In addition to controlling the blood sugar diabetics are also started on either an ACE inhibitor (angiotensin converting enzyme inhibitor) or an ARB (angiotensin receptor blocker). This step is necessary not only for blood pressure control but also to protect the kidneys against the diabetes. They help to delay or prevent protein in the urine, which is very damaging to the kidneys and indicates significant kidney damage.

Diabetics should also be on a statin medication if they tolerate them. Again, specifically in diabetic patients, this has shown to prolong life and perhaps protect the heart from the ravages of diabetes.

In addition, diabetics should have at a minimum one eye exam per year. More often if your eye specialist recommends them. The small vessels in the eyes are easily damaged by sugar and high sugar can also cause growth of new vessels which will rob the patient of their eyesight. When caught early it is highly treatable.

Diabetics should have a urinalysis at least once or twice a year to check for microalbumin, an early warning sign of kidney damage.

Diabetics must be very careful about their feet. Lesions on the feet can become infected very easily due to the damage to blood vessels in the legs and feet. Often this ends with amputation as the whole limb dies off. Proper fitting shoes are a must and it really is inadvisable for a diabetic to walk around barefoot. Diabetics must be aware of hot water and make sure that baths are the right temp before getting in. Since the diabetic foot is often numb, serious burns can occur which can become infected and lead to loss of limbs.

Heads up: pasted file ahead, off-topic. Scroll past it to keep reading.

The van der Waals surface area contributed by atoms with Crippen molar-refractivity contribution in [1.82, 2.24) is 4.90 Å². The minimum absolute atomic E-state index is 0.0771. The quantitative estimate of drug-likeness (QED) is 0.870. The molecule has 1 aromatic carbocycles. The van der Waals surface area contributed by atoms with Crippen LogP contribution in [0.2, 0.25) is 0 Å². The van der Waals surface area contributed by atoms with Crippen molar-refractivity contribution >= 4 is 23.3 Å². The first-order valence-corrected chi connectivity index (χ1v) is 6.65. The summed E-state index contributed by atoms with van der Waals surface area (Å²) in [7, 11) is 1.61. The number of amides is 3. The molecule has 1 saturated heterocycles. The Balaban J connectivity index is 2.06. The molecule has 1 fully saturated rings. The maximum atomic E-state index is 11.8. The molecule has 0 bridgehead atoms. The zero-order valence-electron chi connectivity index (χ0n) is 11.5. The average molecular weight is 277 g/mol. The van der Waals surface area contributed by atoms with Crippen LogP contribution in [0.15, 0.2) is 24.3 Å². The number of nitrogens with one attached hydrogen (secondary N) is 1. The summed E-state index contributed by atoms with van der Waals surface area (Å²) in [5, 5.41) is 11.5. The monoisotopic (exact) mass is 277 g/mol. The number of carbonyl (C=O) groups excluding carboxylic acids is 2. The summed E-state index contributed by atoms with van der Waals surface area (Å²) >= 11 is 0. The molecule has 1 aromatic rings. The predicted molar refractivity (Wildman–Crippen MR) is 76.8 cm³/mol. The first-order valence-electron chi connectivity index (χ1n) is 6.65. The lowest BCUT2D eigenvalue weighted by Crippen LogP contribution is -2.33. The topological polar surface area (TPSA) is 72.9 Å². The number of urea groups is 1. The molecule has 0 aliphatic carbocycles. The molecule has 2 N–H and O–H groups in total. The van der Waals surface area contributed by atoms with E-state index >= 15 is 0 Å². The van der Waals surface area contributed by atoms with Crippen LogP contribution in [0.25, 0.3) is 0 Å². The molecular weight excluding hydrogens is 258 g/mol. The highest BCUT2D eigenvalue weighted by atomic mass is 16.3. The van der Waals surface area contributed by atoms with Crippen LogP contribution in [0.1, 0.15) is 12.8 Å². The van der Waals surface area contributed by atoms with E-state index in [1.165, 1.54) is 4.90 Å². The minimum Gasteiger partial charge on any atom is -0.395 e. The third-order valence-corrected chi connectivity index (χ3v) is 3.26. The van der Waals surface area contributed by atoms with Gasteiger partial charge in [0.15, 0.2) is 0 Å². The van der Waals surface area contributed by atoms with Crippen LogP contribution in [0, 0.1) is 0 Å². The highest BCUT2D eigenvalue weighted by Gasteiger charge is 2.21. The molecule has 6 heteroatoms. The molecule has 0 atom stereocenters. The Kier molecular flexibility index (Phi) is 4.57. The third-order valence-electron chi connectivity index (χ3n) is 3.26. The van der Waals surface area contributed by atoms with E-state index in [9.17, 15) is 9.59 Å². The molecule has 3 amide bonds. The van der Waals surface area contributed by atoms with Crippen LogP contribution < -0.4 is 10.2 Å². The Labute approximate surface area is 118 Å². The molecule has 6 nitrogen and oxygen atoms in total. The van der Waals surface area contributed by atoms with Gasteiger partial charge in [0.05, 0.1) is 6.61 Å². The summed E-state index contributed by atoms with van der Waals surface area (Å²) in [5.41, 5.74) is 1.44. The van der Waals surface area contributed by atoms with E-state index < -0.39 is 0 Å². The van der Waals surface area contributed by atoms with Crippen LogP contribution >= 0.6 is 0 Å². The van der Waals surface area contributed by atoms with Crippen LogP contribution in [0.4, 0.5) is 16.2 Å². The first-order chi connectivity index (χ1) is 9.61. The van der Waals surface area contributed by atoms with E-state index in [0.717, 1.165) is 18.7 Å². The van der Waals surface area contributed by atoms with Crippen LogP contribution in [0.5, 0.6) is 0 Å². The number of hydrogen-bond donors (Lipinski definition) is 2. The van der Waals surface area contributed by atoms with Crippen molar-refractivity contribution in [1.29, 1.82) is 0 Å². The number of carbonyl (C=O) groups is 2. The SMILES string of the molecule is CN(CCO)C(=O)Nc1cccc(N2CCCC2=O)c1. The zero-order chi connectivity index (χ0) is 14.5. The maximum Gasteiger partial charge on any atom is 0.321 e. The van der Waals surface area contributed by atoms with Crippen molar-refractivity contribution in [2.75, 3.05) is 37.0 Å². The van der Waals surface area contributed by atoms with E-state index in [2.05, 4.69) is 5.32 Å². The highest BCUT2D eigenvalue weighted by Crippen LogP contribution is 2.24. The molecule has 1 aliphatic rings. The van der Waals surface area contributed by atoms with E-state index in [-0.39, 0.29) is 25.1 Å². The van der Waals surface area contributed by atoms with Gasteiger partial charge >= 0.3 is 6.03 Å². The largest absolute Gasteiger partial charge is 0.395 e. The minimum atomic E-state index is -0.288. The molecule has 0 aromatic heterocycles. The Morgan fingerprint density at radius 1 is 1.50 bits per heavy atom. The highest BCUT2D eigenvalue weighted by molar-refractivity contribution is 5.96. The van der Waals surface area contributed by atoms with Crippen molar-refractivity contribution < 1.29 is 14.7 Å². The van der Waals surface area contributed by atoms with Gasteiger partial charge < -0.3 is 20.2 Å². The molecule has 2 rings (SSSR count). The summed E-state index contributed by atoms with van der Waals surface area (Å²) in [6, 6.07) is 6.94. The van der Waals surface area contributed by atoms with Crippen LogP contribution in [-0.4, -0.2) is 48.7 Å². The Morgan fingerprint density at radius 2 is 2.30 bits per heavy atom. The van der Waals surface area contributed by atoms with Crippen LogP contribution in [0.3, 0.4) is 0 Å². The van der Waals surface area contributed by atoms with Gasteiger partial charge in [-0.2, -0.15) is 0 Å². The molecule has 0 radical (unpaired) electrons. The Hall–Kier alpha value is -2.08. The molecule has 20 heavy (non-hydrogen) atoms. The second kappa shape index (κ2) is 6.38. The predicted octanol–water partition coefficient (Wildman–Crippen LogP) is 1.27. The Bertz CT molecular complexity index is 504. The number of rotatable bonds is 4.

But the biggest thing that most diabetics can do is to lose weight.

Weight loss restores your body’s utilization of insulin and contributes to overall health and wellbeing.

Low carb diets are the easiest for diabetics to follow but any weight loss regimen is better than nothing.

Exercise is essential. At least 30 minutes three to four times a week. Walking is a good exercise. Longer periods of exercise are helpful as well but the 30-minute mark will get you started.

Diabetes is a major risk factor for heart disease. A diabetic should have their blood pressure under good control and their blood sugar under good control. They should be on a statin medication as mentioned above and should not smoke.

Contrary to popular belief, brown rice and white rice have about the same amount of sugar in them. If it has carbohydrates in it then it has sugar.

Carbohydrates are not found in fish, chicken, pork or beef unless they are processed. While too much red meat can be disadvantageous or even bad for you, the weight loss and sugar control offset that for the limited time one would be on the diet. If it swims, crawls, walks, runs or flies, it is fair game. There are low carbohydrate vegetables available as well. Just read the labels or look online.

Talk to your healthcare provider about your risks for diabetes and what you can do to minimize the risks and if you are already diabetic then start on your weight loss and work with your doctor to keep you at peak fitness while you diet, exercise, and heal your body.

Dr. John L. Doyle III is a physician at Marianas Medical Center.

JOHN L. DOYLE III, MD (Special to the Saipan Tribune) Author